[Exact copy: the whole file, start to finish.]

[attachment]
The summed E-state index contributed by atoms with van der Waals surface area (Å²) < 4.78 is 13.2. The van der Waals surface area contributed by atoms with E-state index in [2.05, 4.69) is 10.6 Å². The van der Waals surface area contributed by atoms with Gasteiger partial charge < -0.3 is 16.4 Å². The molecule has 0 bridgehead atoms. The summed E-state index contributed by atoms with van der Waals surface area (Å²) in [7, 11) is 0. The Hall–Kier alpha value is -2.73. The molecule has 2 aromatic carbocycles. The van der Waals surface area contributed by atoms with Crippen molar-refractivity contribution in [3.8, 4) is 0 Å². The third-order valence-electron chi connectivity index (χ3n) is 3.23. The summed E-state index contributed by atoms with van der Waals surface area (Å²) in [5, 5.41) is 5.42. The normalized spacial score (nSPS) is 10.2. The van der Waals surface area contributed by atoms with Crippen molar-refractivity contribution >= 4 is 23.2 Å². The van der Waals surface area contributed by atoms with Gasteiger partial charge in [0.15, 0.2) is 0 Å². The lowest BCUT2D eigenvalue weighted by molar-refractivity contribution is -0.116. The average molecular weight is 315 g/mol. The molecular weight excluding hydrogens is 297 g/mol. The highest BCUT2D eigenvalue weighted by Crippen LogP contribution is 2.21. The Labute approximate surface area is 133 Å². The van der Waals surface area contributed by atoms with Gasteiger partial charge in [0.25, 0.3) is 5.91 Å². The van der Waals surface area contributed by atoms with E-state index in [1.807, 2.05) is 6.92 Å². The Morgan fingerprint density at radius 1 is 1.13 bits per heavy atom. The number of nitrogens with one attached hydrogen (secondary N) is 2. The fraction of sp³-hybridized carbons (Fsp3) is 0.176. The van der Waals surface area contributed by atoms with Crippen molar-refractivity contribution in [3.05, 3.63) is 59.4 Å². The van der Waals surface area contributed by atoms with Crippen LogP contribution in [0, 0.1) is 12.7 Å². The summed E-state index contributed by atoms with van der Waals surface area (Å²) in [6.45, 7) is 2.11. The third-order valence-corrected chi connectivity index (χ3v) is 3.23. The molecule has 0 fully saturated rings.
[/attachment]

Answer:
The summed E-state index contributed by atoms with van der Waals surface area (Å²) < 4.78 is 13.2. The van der Waals surface area contributed by atoms with E-state index in [2.05, 4.69) is 10.6 Å². The van der Waals surface area contributed by atoms with Gasteiger partial charge < -0.3 is 16.4 Å². The molecule has 0 bridgehead atoms. The summed E-state index contributed by atoms with van der Waals surface area (Å²) in [7, 11) is 0. The Hall–Kier alpha value is -2.73. The molecule has 2 aromatic carbocycles. The van der Waals surface area contributed by atoms with Crippen molar-refractivity contribution in [3.8, 4) is 0 Å². The third-order valence-electron chi connectivity index (χ3n) is 3.23. The summed E-state index contributed by atoms with van der Waals surface area (Å²) in [5, 5.41) is 5.42. The normalized spacial score (nSPS) is 10.2. The van der Waals surface area contributed by atoms with Crippen molar-refractivity contribution >= 4 is 23.2 Å². The van der Waals surface area contributed by atoms with Gasteiger partial charge in [0.15, 0.2) is 0 Å². The lowest BCUT2D eigenvalue weighted by molar-refractivity contribution is -0.116. The average molecular weight is 315 g/mol. The molecular weight excluding hydrogens is 297 g/mol. The highest BCUT2D eigenvalue weighted by Crippen LogP contribution is 2.21. The Labute approximate surface area is 133 Å². The van der Waals surface area contributed by atoms with Gasteiger partial charge in [0.25, 0.3) is 5.91 Å². The van der Waals surface area contributed by atoms with E-state index in [1.807, 2.05) is 6.92 Å². The Morgan fingerprint density at radius 1 is 1.13 bits per heavy atom. The number of nitrogens with one attached hydrogen (secondary N) is 2. The fraction of sp³-hybridized carbons (Fsp3) is 0.176. The van der Waals surface area contributed by atoms with Crippen molar-refractivity contribution in [3.05, 3.63) is 59.4 Å². The van der Waals surface area contributed by atoms with Crippen LogP contribution in [0, 0.1) is 12.7 Å². The summed E-state index contributed by atoms with van der Waals surface area (Å²) in [6.45, 7) is 2.11. The third-order valence-corrected chi connectivity index (χ3v) is 3.23. The molecule has 0 fully saturated rings.